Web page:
We could afford all the drugs for all “rare” and “minority” conditions if we rationed health care overtly. We could start with exclusions (eg paracetamol) and co-payments. The ability to alter genetic information may, in future make disease such as Cystic Fibrosis limited to those generated by two new mutations. In a dominant genetic condition this has to be accepted, but in a recessive condition, where two carriers have to breed to get the recessive trait, we may be able to abolish the condition.
Is there is a perverse outcome in a universal health care system. Why are nearly half those living with CF in the UK?
More than 30,000 people are living with cystic fibrosis (in the UK) (more than 70,000 worldwide). Approximately 1,000 new cases of CF are diagnosed each year. More than 75 percent of people with CF are diagnosed by age 2.
It is clear that the pace of technological advance is faster than any state’s ability to pay, unless they ration overtly. Same for Cancer. If the state won’t pay, a two tier system happens by default.
Hundreds of patients have died during a three-year wrangle over a cystic fibrosis drug, say campaigners who want action to break the deadlock.
Parents of children with the genetic disorder have criticised the makers of Orkambi, accusing it of holding out for a price it knows the NHS cannot pay.
Vertex, the manufacturer, says it would go out of business if every country paid what the NHS is offering, and had to recoup billions spent on research.
Christina Walker of the CF Support Group said: “There has been a catastrophic failure over a prolonged period of time. We can’t say how many of those patients would be alive but a proportion, if they had been treated, would be.”
Orkambi would improve lung function for about half of England’s 8,200 patients with cystic fibrosis. It would also slow patients’ decline and, it is hoped, extend lives. However, its £104,000 per patient per year cost was rejected.
Matt Hancock, the health secretary, accused Vertex of attempting to “hold the NHS to ransom” and “rip off the taxpayer”. Yesterday the Conservative MP Bill Wiggin used an adjournment debate to demand that ministers activate a rarely used legal provision called crown use, allowing the government to make generic versions of the drug for about £5,000 per patient per year.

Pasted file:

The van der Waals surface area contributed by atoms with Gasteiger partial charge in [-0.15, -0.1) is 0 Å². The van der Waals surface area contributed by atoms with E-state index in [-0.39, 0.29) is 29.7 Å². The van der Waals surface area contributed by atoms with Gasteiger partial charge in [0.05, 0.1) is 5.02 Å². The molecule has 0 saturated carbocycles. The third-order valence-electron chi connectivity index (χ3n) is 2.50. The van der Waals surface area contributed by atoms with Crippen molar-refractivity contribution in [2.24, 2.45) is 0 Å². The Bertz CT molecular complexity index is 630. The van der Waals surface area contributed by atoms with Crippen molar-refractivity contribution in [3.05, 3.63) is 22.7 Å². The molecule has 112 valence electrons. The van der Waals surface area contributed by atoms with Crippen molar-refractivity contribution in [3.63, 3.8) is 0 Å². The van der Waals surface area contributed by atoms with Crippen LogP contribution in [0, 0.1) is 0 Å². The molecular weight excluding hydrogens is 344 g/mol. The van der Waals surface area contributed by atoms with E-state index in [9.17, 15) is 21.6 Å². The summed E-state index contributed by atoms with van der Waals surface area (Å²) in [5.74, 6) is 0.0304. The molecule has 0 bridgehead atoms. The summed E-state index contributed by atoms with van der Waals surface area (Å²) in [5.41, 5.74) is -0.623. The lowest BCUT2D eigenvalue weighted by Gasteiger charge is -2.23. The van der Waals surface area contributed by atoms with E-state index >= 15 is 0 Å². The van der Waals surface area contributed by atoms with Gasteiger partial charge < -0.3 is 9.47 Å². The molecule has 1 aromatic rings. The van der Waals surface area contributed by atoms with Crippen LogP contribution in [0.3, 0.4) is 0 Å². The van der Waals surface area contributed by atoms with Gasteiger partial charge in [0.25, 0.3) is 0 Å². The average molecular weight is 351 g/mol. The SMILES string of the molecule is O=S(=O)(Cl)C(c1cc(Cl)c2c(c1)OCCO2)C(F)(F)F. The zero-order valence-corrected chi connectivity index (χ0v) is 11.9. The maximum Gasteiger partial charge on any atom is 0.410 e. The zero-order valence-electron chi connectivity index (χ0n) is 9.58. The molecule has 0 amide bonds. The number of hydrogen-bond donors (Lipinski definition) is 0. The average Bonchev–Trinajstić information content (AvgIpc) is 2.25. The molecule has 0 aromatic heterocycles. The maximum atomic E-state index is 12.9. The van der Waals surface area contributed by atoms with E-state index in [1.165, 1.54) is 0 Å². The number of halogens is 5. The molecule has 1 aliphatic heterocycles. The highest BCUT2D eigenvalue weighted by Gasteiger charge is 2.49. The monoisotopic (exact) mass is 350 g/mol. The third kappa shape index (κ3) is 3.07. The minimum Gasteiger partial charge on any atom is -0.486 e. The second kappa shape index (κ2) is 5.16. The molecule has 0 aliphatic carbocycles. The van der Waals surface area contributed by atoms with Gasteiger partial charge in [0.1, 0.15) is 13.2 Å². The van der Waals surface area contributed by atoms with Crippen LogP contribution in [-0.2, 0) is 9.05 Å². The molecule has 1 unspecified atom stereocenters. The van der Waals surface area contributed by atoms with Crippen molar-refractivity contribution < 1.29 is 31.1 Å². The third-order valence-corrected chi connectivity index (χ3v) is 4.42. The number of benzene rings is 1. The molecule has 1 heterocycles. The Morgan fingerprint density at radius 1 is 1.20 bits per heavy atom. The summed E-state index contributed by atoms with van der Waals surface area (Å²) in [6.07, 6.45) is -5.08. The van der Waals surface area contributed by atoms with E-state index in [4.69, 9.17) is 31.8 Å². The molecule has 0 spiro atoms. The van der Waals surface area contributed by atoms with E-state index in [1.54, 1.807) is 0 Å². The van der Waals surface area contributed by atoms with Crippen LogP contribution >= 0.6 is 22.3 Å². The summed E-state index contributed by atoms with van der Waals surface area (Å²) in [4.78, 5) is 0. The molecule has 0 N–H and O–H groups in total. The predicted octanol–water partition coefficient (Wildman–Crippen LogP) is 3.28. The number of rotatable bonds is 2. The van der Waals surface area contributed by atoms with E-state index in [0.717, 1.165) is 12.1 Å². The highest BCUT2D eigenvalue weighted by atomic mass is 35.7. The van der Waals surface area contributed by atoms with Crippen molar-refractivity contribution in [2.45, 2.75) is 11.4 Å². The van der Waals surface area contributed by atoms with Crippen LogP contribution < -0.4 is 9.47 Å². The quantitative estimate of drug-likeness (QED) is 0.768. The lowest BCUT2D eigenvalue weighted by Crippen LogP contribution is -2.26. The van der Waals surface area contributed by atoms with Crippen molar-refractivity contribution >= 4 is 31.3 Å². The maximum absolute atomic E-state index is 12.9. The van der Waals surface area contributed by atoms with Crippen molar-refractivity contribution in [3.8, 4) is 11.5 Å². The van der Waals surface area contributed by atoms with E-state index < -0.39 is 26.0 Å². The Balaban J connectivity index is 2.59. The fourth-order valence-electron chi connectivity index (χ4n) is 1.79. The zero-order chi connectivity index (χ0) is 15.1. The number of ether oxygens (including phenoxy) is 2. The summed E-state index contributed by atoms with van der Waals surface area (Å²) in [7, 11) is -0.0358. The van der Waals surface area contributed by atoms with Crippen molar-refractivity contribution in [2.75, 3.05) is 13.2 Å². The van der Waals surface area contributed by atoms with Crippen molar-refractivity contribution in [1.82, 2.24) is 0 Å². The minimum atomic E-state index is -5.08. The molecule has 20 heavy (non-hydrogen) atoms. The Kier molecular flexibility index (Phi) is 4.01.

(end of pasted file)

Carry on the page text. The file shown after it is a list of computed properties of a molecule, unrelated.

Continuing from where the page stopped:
Ms Walker, who backs the plan, has organised a letter from dozens of doctors to Vertex, estimating that 220 British patients eligible for Orkambi had died since the drug was licensed in late 2015. She said it was “heartbreaking” to see her eight-year-old son, Luis, getting sicker, estimating he had lost a quarter of his lung function during the impasse.
Rebecca Hunt, of Vertex, said: “We are determined to find a solution that allows the NHS to provide patient access to our precision medicines across the UK with budget certainty and also allows Vertex to continue its research and focus on a cure for cystic fibrosis and
other serious diseases.” She said invoking crown use would undermine Vertex’s “ability to achieve these goals”.
The Department of Health said: “We’re aware there may be other avenues open to resolve this issue, but our approach remains urging Vertex to accept NHS England’s generous offer.”
A British nurse with four children is being denied potentially life-saving cancer treatment that was approved in the United States more than a year ago.
Health experts have criticised how slowly innovative cancer drugs are approved by the European Medicines Agency and UK regulators.
Heather Bellamy, 48, from Downham Market, Norfolk, had acute myeloid leukaemia (AML) diagnosed in 2014 after a routine blood test at the GP surgery where she worked.
Despite several rounds of chemotherapy and donor stem cell transplants the cancer keeps recurring and she has reached the limits of treatment available on the NHS…..